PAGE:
The Old Farm Christmas Place, Cape Elizabeth, Maine

This was my Christmas tree last year. You can read more about this tree and my past Christmas decorating traditions here and here

There are perks to using a vintage aluminum tree besides the sparking beauty and its mid-century kitschy glory:
  • It's environmentally sound because no trees are killed.
  • It was made in the USA.
  • There's no toxic PVC outgassing like contemporary artificial trees. 
  • You can save money by reusing the same tree year after year.

But the drawbacks? 
  • Pulling each branch out of its fragile paper sleeve and putting it in the "trunk" (121 times in the case with my tree) can get tedious. 
  • Keeping the ornaments, all 130 of them from falling is tricky, the reason being that the branches don't offer a place for the hook to settle and are conducive to having them slide off.  
  • I lost about three ornaments a year due to breakage from slide-offs.
  • Disassembling the tree and placing the pom pom branches back in the sleeves 121 times without damaging them is a drag. 
  • You can't string lights on it because it's a fire hazard which is why a color wheel is used instead. 
  • It doesn't fill the room with the aroma of fresh pine.

I have a smaller aluminum tree I considered displaying this year, but 2016 has been about breaking away from old traditions (ruts) and welcoming new ones with Wayne. We decided to do this instead:

I've never ever had a real Christmas tree! I never liked the idea of killing a tree to display it for a few weeks and then have it end up in the dump. But now I have a different perspective and want to explain why I gave up artifice for the real deal this year. But first, the field trip!

The Christmas tree farmhouse is from the 1700s. The attached barn is new addition but built to look old.

It was a very cold and overcast day but it was still beautiful to be outside in such a picturesque setting.

This puppy! That face! Happy dogs in sweaters make me smile and there were many families who brought theirs along.

It's a short walk to the Christmas trees.

You pick your tree from those that are tagged, tear off the bottom tag and pay.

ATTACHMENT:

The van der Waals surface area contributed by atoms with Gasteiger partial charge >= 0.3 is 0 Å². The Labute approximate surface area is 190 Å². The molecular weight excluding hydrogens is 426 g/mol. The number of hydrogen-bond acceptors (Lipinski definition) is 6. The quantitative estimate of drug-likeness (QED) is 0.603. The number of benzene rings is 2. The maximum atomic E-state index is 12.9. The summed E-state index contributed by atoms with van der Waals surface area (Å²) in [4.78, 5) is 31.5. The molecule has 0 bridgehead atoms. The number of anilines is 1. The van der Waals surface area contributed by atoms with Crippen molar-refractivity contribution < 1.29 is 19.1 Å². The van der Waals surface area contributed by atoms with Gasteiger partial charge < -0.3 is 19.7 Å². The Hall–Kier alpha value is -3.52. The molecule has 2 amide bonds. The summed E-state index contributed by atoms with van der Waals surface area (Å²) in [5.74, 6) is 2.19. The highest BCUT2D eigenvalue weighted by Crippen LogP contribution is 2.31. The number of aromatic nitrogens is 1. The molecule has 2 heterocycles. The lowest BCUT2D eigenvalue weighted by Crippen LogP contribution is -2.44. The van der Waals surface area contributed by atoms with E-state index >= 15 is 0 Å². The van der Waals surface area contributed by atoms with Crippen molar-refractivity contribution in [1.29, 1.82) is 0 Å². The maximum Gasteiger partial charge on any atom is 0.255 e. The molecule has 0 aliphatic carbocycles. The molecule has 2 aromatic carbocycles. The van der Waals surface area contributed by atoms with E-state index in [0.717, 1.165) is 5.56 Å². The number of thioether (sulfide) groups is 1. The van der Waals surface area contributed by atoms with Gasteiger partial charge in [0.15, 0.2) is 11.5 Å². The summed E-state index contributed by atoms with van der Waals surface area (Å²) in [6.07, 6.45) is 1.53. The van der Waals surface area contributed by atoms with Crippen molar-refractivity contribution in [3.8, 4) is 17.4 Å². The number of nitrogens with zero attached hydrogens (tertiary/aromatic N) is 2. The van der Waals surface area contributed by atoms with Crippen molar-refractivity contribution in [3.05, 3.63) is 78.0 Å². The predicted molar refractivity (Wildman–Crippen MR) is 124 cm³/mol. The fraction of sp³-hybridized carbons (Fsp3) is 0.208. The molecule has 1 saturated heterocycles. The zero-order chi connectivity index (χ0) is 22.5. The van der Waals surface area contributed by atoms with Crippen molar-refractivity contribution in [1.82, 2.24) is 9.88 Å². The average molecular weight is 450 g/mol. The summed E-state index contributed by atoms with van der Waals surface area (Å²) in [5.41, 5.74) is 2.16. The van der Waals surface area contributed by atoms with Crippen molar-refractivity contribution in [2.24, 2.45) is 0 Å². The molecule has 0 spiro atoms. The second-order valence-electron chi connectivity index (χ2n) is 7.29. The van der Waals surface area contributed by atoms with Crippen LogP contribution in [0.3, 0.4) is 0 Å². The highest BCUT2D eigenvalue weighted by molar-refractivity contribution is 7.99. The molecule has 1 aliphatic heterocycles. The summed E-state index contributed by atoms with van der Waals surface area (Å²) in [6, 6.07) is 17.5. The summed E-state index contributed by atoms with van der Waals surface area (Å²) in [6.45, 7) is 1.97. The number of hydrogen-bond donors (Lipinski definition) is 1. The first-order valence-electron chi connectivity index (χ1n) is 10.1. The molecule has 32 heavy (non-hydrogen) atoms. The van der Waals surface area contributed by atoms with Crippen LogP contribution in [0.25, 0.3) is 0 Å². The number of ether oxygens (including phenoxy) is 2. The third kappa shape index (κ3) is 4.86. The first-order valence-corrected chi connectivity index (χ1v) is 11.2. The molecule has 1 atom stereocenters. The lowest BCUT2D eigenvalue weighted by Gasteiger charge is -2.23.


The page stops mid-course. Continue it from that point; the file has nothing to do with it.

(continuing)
I told Wayne I wanted a small tree, about four feet, to fit on a table. 

Look at all of the little tagged trees available! We were concerned that they would only have larger ones.

There were many more selections but we found the one we wanted!

We had them cut it down for us. Stand back! Timber!

Ok, a cute guy holding up a cute tree.

A staff member offered to take our pic for us. (The bulky sweater underneath my fleece and the way I was standing makes my hip look gigantic?!)

Another view.

A field of saplings with one fully grown tree?

The owner was super friendly and processed payments in that little shelter.

Trees and people hitched a tractor ride back.

They place the trees on this machine that gives them a good shake to remove loose needles. Afterward the tree is wrapped in netting.

Here's the gift shop which is inside that new barn addition.

Two ladies were making wreaths.

Someone else offered to take our pic. Everyone around us seemed to be in good spirits which was so refreshing after spending too much time immersed in toxic social media the past few weeks. Plus, fresh air is always a curative balm.

I realized that family owned local tree farms like The Old Farm Christmas Place can grow trees responsibly, be good for the environment and the economy by creating jobs. I loved being outdoors and around so many happy people. We're going to keep our tree out of the dump and lay it to rest and decompose in our woods after its glamorous table top stint.

Wayne's car smelled dreamy all the way home. It's really starting to feel like Christmas!